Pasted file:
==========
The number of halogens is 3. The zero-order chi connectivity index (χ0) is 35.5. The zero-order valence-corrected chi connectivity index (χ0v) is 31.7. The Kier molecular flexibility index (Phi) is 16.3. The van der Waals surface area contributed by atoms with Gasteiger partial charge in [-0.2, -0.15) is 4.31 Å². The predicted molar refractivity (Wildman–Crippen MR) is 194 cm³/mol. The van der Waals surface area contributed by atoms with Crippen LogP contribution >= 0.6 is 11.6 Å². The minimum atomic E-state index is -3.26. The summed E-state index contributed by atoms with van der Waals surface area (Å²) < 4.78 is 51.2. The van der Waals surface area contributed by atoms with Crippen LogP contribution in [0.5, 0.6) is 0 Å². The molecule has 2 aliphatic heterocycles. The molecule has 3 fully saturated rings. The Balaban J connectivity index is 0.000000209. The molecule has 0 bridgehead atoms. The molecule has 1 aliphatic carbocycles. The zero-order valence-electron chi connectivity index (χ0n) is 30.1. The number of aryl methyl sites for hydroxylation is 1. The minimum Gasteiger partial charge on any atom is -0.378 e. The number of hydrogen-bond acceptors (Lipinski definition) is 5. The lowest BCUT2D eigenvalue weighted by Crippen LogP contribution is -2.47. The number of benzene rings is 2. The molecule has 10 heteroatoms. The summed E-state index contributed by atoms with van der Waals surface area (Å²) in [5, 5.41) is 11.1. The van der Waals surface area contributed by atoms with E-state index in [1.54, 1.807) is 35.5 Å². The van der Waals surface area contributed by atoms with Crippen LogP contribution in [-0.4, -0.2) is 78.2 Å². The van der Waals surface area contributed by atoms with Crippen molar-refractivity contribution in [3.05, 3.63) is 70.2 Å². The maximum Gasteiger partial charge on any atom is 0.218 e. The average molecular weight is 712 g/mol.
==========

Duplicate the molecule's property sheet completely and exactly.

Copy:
The number of halogens is 3. The zero-order chi connectivity index (χ0) is 35.5. The zero-order valence-corrected chi connectivity index (χ0v) is 31.7. The Kier molecular flexibility index (Phi) is 16.3. The van der Waals surface area contributed by atoms with Gasteiger partial charge in [-0.2, -0.15) is 4.31 Å². The predicted molar refractivity (Wildman–Crippen MR) is 194 cm³/mol. The van der Waals surface area contributed by atoms with Crippen LogP contribution >= 0.6 is 11.6 Å². The minimum atomic E-state index is -3.26. The summed E-state index contributed by atoms with van der Waals surface area (Å²) < 4.78 is 51.2. The van der Waals surface area contributed by atoms with Crippen LogP contribution in [0.5, 0.6) is 0 Å². The molecule has 2 aliphatic heterocycles. The molecule has 3 fully saturated rings. The Balaban J connectivity index is 0.000000209. The molecule has 0 bridgehead atoms. The molecule has 1 aliphatic carbocycles. The zero-order valence-electron chi connectivity index (χ0n) is 30.1. The number of aryl methyl sites for hydroxylation is 1. The minimum Gasteiger partial charge on any atom is -0.378 e. The number of hydrogen-bond acceptors (Lipinski definition) is 5. The lowest BCUT2D eigenvalue weighted by Crippen LogP contribution is -2.47. The number of benzene rings is 2. The molecule has 10 heteroatoms. The summed E-state index contributed by atoms with van der Waals surface area (Å²) in [5, 5.41) is 11.1. The van der Waals surface area contributed by atoms with E-state index in [1.54, 1.807) is 35.5 Å². The van der Waals surface area contributed by atoms with Crippen LogP contribution in [-0.4, -0.2) is 78.2 Å². The van der Waals surface area contributed by atoms with Crippen molar-refractivity contribution in [3.05, 3.63) is 70.2 Å². The maximum Gasteiger partial charge on any atom is 0.218 e. The average molecular weight is 712 g/mol.